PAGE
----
Liquor On-Premises Application Process

What is the application process for an on-premises permit?

Applying for a permit is a multi-step process, but the Department of Consumer Protection (DCP) is here to answer your questions and provide the forms, information, and assistance you need. 


Below is a brief overview the steps in the application process:

  1. Decide what permit you need:  Review the permit guides and permit overview list on this webpage, or take our permit identifier quiz to help guide you to the appropriate permit. 
  2. Begin an on-line application:  Create an e-License account and start an on-line application for an "On-Premise Permit (LIQ-ON)."  Fill out the application and upload the documents required.  (Our application instructions contain more information about what documents are necessary.)  You will need to obtain signatures from your local town clerk, zoning officer, fire marshal, and health department as part of your application.  You will additionally need: a sketch of your premise that shows the seating, layout, and lockable storage; photos of the completed and fully furnished interior; photos of the trade name sign taken from across the street or highway; menu (or for cafes without their own food, menus from restaurants that will deliver to your location); equipment list; and staff list.  The permittee and every member of the backer will also need a personal history form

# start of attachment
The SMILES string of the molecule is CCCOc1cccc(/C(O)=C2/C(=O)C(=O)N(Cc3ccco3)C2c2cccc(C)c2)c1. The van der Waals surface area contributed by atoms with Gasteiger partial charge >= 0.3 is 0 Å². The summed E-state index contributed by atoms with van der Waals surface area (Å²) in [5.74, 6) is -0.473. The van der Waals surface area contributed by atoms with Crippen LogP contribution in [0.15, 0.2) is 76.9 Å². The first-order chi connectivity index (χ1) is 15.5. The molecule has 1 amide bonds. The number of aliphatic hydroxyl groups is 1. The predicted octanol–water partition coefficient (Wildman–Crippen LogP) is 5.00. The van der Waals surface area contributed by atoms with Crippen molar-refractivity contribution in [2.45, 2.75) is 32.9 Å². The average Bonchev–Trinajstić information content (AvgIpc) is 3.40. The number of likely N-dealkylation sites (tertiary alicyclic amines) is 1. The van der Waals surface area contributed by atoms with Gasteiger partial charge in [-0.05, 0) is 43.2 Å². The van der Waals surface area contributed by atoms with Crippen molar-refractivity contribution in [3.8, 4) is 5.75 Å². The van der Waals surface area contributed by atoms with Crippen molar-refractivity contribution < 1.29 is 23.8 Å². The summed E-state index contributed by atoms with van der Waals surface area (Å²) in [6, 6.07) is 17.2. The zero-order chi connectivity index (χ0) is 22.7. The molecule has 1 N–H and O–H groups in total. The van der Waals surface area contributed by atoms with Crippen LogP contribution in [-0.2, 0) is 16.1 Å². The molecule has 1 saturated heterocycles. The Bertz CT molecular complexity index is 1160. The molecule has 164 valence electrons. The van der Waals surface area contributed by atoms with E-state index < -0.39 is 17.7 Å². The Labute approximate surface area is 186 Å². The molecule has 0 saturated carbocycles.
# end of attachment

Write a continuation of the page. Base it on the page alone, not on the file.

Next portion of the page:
3. Submit the application:  After completing the on-line application, you will submit it and pay the $100 non-refundable application fee. 
  4. DCP review and permit fee: Your application will be reviewed by DCP staff for completeness.  If there are any issues with your application or the documents submitted, you’ll receive a notice that explains what needs to be fixed. DCP staff will also email you the invoice for your permit fee. 
  5. Placard and Publication Notice:  Once your application is deemed complete, DCP will email you a template for a placard and a publication notice.  You must have a placard made that you will post on the curb outside your premises, and you will submit the publication notice to a newspaper that circulates in the same town as your business.  It takes about two months to fully complete these steps.  These two items notify the public that a liquor permit is pending at your business; members of the public have the right to object to your liquor license.